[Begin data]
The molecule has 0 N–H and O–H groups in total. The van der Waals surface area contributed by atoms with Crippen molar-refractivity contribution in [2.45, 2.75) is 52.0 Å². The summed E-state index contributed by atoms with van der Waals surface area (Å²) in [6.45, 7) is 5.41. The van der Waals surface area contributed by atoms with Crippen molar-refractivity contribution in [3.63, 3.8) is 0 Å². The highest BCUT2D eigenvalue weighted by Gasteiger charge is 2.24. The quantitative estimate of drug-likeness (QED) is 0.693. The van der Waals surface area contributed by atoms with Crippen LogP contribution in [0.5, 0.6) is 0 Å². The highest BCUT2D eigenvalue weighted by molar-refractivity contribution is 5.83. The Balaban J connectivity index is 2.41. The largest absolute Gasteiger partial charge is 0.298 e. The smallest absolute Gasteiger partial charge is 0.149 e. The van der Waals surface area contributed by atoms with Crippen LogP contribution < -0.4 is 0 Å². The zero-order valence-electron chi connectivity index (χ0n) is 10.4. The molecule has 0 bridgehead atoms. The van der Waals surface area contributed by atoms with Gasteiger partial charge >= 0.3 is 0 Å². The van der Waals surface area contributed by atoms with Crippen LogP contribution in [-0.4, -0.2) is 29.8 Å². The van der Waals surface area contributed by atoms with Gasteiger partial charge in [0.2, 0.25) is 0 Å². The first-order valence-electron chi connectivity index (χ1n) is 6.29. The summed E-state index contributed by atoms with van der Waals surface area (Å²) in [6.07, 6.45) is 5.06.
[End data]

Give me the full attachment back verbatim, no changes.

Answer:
The molecule has 0 N–H and O–H groups in total. The van der Waals surface area contributed by atoms with Crippen molar-refractivity contribution in [2.45, 2.75) is 52.0 Å². The summed E-state index contributed by atoms with van der Waals surface area (Å²) in [6.45, 7) is 5.41. The van der Waals surface area contributed by atoms with Crippen molar-refractivity contribution in [3.63, 3.8) is 0 Å². The highest BCUT2D eigenvalue weighted by Gasteiger charge is 2.24. The quantitative estimate of drug-likeness (QED) is 0.693. The van der Waals surface area contributed by atoms with Crippen LogP contribution in [0.5, 0.6) is 0 Å². The highest BCUT2D eigenvalue weighted by molar-refractivity contribution is 5.83. The Balaban J connectivity index is 2.41. The largest absolute Gasteiger partial charge is 0.298 e. The smallest absolute Gasteiger partial charge is 0.149 e. The van der Waals surface area contributed by atoms with Crippen LogP contribution < -0.4 is 0 Å². The zero-order valence-electron chi connectivity index (χ0n) is 10.4. The molecule has 0 bridgehead atoms. The van der Waals surface area contributed by atoms with Gasteiger partial charge >= 0.3 is 0 Å². The van der Waals surface area contributed by atoms with Crippen LogP contribution in [-0.4, -0.2) is 29.8 Å². The van der Waals surface area contributed by atoms with Gasteiger partial charge in [0.2, 0.25) is 0 Å². The first-order valence-electron chi connectivity index (χ1n) is 6.29. The summed E-state index contributed by atoms with van der Waals surface area (Å²) in [6.07, 6.45) is 5.06.